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Stroke victims with busy immune responses may also see mental declines

A small study hints at a way to predict who might fare worse among survivors

BRAIN ATTACK Most strokes in the United States are caused by a blood clot in the brain. Now scientists have linked a person’s immune response shortly after a stroke with a later loss in cognitive ability.


How active a person’s immune system is soon after a stroke may be tied to later mental declines, a new study finds. Researchers took blood samples from 24 stroke patients up to nine times over the course of a year. Twelve of the patients also completed a mental-skills test at four points during that time. Patients who had highly active immune cells on the second day after a stroke were more likely to see their test scores decline a year later, researchers report online March 12 in Brain.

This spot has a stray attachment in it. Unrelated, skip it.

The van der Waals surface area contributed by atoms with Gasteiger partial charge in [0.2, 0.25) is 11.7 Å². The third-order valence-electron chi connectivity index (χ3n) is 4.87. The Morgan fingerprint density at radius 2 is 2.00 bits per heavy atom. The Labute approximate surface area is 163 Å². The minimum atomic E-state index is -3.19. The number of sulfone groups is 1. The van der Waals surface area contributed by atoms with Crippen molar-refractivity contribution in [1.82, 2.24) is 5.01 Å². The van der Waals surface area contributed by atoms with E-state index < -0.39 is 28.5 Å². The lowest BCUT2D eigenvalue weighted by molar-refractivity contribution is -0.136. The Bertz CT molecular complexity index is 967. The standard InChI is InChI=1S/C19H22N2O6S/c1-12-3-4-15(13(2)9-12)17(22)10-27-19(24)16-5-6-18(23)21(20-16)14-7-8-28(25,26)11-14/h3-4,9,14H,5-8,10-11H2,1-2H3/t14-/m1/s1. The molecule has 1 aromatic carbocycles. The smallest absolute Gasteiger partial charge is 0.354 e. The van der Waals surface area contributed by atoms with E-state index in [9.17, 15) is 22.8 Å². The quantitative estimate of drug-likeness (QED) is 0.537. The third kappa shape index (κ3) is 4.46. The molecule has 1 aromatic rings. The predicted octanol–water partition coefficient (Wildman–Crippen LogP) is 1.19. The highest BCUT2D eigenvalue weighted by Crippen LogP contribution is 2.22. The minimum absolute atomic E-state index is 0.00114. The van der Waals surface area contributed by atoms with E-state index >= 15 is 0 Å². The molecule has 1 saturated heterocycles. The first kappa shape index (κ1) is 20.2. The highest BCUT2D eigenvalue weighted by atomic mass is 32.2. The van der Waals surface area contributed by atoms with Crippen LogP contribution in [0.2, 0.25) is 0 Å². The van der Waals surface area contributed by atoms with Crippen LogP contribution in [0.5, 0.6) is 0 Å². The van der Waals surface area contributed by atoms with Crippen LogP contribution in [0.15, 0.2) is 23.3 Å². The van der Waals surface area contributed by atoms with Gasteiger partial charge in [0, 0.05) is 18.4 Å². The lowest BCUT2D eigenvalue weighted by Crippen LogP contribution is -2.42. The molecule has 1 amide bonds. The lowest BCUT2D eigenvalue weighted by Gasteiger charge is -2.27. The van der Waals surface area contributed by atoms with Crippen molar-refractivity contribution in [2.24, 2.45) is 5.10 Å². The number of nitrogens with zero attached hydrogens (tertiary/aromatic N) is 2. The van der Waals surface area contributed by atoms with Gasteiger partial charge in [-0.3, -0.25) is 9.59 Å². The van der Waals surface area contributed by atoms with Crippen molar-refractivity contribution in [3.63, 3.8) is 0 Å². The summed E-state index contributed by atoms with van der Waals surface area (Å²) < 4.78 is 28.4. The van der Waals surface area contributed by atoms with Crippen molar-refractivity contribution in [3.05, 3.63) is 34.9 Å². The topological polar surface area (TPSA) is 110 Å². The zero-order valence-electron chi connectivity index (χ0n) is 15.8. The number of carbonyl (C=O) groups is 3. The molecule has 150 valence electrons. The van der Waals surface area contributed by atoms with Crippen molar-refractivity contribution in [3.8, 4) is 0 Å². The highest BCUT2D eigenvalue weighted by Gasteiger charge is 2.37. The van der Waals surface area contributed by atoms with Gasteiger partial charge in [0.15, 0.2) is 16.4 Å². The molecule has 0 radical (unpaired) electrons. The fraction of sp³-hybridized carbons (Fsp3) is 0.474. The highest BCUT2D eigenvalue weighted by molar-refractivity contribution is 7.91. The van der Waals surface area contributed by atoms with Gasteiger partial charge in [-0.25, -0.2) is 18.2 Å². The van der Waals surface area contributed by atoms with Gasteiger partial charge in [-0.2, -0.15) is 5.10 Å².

“The people who either got better on the task or stayed the same had less of an immune response at day 2 [after the stroke], and the people who had more of an immune response at day 2 were more likely to decline and do worse later,” says study coauthor Marion Buckwalter, a neuroscientist at Stanford University School of Medicine. A stroke occurs when the brain loses oxygen, due to a blocked or burst blood vessel. Buckwalter and her colleagues used a technique called mass cytometry that analyzes thousands of immune cells and their signaling molecules — which indicate how active a cell is — from blood samples of patients who had suffered a stroke. The researchers also tested patients’ memory, concentration, language skills and other thinking skills using the Montreal Cognitive Assessment. It’s unclear why some patients have a more active immune response than others in the days after a stroke. But with more research, it’s possible that the response may be a way to predict which patients will fare worse after a stroke, the researchers say.

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